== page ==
The Home Dependent: Week 1 [extended cut]

The Home Dependent: Week 1 [extended cut]

This week Russell sat down with Ryan Molony from RADIUS Rocky Creek to take a deeper look at John 15 that all of our communicators talked about yesterday as we began our series: The Home Dependent. Ryan and Russell discuss the potential interpretations and implications of Jesus’ words in John 15 and remaining / abiding in Him. They end their time discussing some practical ways that we can remain in fellowship with Jesus to bear more fruit. Have more questions? Reach out to us and let’s have a conversation.

4 Comments

  1. Robert Carswell

    I appreciate the healthy relationships that the various members of the preaching staff demonstrate with each other. I appreciate the humor. And I also appreciate the robust discussions regarding hermeneutics, homiletics, and theology. There is a healthy balance between having confidence about what we know and should prioritize versus what we are not exactly sure about (and therefore should not be arrogant about).

  2. Robert Carswell

    Russell, check out Jack Cottrell as an Arminian theologian. He is no stud pastor / preacher. With regard to church growth or speaking, he has accomplished nothing. With regard to Arminian and / or right thinking / theology / doctrine, I haven’t found anyone better. He is published, but not by a big name publisher (probably because he isn’t a Calvinist and he can’t fathom networking or self-promotion). Yet he a Princeton Divinity School graduate. His writing style / attitude can be off-putting (his own confidence in his own rightness is like, what?). But if you ignore / skip over his own confidence in his own opinions, and simply interact logically with his own interpretations of scripture and systematic theology, I have found him difficult to disagree with. He has written many books (too many to process when one is simply looking to explore the heart of a particular (maybe esoteric) theologian that one has never been exposed to before). Try his “The Faith Once for All” which is a concise summary of his systematic theology.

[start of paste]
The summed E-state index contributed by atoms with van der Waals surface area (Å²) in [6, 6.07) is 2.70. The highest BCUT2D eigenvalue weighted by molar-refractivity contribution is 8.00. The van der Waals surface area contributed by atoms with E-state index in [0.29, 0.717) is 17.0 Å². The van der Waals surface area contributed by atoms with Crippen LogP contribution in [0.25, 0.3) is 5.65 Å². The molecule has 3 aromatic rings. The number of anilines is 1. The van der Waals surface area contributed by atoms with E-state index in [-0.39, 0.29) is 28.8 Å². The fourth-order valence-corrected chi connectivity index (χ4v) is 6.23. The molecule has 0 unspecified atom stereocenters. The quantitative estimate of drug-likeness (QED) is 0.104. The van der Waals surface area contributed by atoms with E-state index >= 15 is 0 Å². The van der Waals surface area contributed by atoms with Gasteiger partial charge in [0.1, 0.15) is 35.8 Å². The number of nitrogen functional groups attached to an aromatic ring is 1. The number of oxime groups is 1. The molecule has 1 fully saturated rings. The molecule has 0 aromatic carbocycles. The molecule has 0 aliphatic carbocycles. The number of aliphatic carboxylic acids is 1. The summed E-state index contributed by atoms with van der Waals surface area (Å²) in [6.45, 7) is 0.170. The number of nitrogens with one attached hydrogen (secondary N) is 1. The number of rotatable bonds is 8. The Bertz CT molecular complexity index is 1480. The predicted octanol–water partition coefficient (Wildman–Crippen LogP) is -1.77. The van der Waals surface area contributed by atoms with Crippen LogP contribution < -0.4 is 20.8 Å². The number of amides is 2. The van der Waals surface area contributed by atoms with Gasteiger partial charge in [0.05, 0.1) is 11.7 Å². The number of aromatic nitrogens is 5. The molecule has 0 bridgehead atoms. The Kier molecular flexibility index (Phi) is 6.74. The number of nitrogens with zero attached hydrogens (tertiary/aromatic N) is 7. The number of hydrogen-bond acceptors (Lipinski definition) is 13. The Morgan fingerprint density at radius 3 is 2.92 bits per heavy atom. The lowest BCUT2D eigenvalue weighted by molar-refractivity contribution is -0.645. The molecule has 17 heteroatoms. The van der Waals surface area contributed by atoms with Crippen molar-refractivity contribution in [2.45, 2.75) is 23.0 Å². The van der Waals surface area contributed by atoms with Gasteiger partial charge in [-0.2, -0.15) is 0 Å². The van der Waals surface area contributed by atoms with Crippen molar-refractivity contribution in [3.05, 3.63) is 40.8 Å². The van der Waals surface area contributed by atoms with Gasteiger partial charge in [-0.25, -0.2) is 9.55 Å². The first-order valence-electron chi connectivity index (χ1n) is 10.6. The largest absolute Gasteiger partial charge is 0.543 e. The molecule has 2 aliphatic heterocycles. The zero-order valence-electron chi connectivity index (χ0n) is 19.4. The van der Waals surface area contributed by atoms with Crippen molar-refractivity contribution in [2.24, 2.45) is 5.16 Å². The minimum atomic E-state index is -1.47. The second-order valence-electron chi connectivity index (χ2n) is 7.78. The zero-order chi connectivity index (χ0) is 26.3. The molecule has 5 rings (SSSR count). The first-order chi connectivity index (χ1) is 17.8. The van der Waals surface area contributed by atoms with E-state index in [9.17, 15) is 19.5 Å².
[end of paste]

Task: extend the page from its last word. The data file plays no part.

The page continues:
3. Robert Carswell

    I should also say that I have found that Jack Cottrell’s three books on the three primary natures / roles of God (how do we earthlings distinguish between essence / nature or temporal roles?), namely God the Creator, God the Ruler, and God the Redeemer, are extremely thorough and impressive. There is no star power, but the inductions and deductions are somewhat different from Calvin and slightly different from Luther, and difficult to separate from Francis Chan as Francis Chan has tested his own theological education / denominational tradition with respect to the very words of Scripture.

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